It’s a long-awaited event for early investors. Long-standing employees are getting more and more excited. A huge milestone for the company founders and management.
Initial public offerings (IPOs) used to be that glorious moment when profitable organizations listed their shares on the stock exchange in pursuit of further growth and expansion. Yet, nowadays, it seems like every other business in need of additional capital would go for it. So far, 2019 has seen the likes of Uber, Lyft, Slack, Pinterest, and TeamViewer hitting the secondary market with a varying degree of success, while WeWork felt short of even getting there after the continuous scandals surrounding the ‘space-as-a-service’ pioneer.
What factors determine whether an IPO will be a triumph or a failure? According to Christoph Boschan, CEO at Vienna Stock Exchange, there are two things that matter more than anything else: “The investment story and the timing”.
There might not have been many Bulgaria-born businesses chasing the stock markets until now but with the significant development of the local startup ecosystem over the past few years, it’s probably a question of time before the option of going public increases in popularity. Hence, following our investigation of the reasons for doing an IPO, we decided to dig deeper into the components of investor-winning IPO filings and explore two of the most contrasting public offering case studies this year – WeWork and TeamViewer.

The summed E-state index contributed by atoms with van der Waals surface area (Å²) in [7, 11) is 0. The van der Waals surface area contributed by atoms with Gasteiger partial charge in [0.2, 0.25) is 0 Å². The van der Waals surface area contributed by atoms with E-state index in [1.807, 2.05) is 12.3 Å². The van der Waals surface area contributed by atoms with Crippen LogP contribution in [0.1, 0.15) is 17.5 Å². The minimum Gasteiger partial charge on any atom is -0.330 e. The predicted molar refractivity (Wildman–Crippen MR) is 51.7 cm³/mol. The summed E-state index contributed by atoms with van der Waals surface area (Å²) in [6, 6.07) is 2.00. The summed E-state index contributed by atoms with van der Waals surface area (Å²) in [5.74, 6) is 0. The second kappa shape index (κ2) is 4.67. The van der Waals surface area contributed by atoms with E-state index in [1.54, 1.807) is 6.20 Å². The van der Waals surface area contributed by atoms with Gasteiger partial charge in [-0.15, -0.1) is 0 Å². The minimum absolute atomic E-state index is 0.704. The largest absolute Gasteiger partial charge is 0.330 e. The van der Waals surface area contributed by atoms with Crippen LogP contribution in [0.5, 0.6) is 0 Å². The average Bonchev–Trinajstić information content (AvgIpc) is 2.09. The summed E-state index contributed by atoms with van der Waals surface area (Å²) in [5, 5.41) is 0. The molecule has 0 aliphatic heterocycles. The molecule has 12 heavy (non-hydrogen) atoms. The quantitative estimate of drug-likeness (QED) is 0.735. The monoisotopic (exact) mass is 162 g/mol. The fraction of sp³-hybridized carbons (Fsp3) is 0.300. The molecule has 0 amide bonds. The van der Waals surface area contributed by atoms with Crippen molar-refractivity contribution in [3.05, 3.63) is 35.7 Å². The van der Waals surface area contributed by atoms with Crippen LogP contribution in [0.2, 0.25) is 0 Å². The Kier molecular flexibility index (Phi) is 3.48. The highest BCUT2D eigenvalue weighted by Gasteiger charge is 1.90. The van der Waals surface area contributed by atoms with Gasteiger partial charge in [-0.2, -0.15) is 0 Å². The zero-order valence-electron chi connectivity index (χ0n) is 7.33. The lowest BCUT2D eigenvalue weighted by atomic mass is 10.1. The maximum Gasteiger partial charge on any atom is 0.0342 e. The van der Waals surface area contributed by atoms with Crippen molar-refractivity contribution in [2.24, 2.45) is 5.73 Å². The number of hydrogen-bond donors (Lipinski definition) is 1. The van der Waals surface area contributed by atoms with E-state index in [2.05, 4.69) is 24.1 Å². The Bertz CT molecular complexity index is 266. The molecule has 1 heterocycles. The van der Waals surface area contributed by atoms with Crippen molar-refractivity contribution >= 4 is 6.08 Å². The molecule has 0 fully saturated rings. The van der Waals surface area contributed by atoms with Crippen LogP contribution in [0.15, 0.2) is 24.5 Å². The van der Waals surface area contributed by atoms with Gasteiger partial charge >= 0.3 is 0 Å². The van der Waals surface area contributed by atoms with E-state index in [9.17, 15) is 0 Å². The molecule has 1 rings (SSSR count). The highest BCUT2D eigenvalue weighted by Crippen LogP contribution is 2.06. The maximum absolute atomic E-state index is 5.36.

IPOs are for (soon) profitable companies
Not surprisingly, the reason most investors put their money in stocks is the expectation for a decent financial return. If the company makes a profit, the investors would most likely also make a profit. Simple enough, isn’t it? The IPO prospectus provided by The We Company, (the parent company of WeWork) tries to tell us a story that’s a bit more complicated:
“We have a history of losses and, especially if we continue to grow at an accelerated rate, we may be unable to achieve profitability at a company level …for the foreseeable future.” – WeWork IPO prospectus statement.
Amongst other curious disclosures that raise eyebrows in WeWork’s case, this blunt statement suggests that at the time the company’s management had little interest in bringing earnings for current or future backers. As underwriters would tell you, IPOs are all about managing investor expectations for shareholder value, so it makes sense that in the end, WeWork had to postpone its listing on the stock market…for the foreseeable future.
On the other side of the coin, we have TeamViewer, a company that embarked on the IPO journey with cash profit margins of 52%, steady recurring revenues, and high customer lifetime values. In consequence, the German provider of access to remote computer devices scored one of the most successful IPOs in European history and is now looking to grow into new markets.
Growth is important and it’s often worth sacrificing short-term profits to build up a business with no real competition. Amazon and Google did wonders utilizing that strategy. However, both companies had a clear vision for becoming profitable in the long run. More importantly, besides sustainable and scalable business models, both companies had admittedly brilliant management behind the wheel.